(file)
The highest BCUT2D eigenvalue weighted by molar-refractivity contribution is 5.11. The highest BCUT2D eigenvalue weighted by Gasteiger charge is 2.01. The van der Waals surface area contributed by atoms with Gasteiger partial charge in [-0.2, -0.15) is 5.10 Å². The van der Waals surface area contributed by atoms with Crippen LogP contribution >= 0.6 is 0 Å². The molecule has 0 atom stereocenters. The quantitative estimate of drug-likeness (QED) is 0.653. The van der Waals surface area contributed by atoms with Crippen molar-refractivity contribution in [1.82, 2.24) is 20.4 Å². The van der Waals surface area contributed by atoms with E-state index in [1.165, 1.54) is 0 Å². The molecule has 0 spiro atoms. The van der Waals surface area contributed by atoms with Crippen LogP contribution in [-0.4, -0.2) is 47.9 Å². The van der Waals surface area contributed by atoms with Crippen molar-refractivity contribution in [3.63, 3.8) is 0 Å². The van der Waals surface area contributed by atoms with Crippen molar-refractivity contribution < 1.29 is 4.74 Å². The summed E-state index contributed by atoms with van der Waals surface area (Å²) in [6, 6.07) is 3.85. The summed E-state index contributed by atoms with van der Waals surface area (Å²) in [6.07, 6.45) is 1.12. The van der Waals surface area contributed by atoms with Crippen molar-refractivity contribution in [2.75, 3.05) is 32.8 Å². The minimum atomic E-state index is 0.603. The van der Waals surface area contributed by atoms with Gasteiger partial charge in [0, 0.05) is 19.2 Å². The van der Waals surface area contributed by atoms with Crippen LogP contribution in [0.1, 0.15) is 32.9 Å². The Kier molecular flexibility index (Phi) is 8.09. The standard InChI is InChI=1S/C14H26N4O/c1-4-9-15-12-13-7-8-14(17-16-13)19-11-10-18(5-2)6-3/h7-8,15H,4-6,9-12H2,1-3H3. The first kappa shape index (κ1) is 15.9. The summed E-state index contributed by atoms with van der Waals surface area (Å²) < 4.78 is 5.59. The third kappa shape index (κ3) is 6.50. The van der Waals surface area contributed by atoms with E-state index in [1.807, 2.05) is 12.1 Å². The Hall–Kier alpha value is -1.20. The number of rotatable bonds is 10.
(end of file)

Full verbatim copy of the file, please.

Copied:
The highest BCUT2D eigenvalue weighted by molar-refractivity contribution is 5.11. The highest BCUT2D eigenvalue weighted by Gasteiger charge is 2.01. The van der Waals surface area contributed by atoms with Gasteiger partial charge in [-0.2, -0.15) is 5.10 Å². The van der Waals surface area contributed by atoms with Crippen LogP contribution >= 0.6 is 0 Å². The molecule has 0 atom stereocenters. The quantitative estimate of drug-likeness (QED) is 0.653. The van der Waals surface area contributed by atoms with Crippen molar-refractivity contribution in [1.82, 2.24) is 20.4 Å². The van der Waals surface area contributed by atoms with E-state index in [1.165, 1.54) is 0 Å². The molecule has 0 spiro atoms. The van der Waals surface area contributed by atoms with Crippen LogP contribution in [-0.4, -0.2) is 47.9 Å². The van der Waals surface area contributed by atoms with Crippen molar-refractivity contribution in [3.63, 3.8) is 0 Å². The van der Waals surface area contributed by atoms with Crippen molar-refractivity contribution < 1.29 is 4.74 Å². The summed E-state index contributed by atoms with van der Waals surface area (Å²) in [6, 6.07) is 3.85. The summed E-state index contributed by atoms with van der Waals surface area (Å²) in [6.07, 6.45) is 1.12. The van der Waals surface area contributed by atoms with Crippen molar-refractivity contribution in [2.75, 3.05) is 32.8 Å². The minimum atomic E-state index is 0.603. The van der Waals surface area contributed by atoms with Gasteiger partial charge in [0, 0.05) is 19.2 Å². The van der Waals surface area contributed by atoms with Crippen LogP contribution in [0.1, 0.15) is 32.9 Å². The Kier molecular flexibility index (Phi) is 8.09. The standard InChI is InChI=1S/C14H26N4O/c1-4-9-15-12-13-7-8-14(17-16-13)19-11-10-18(5-2)6-3/h7-8,15H,4-6,9-12H2,1-3H3. The first kappa shape index (κ1) is 15.9. The summed E-state index contributed by atoms with van der Waals surface area (Å²) < 4.78 is 5.59. The third kappa shape index (κ3) is 6.50. The van der Waals surface area contributed by atoms with E-state index in [1.807, 2.05) is 12.1 Å². The Hall–Kier alpha value is -1.20. The number of rotatable bonds is 10.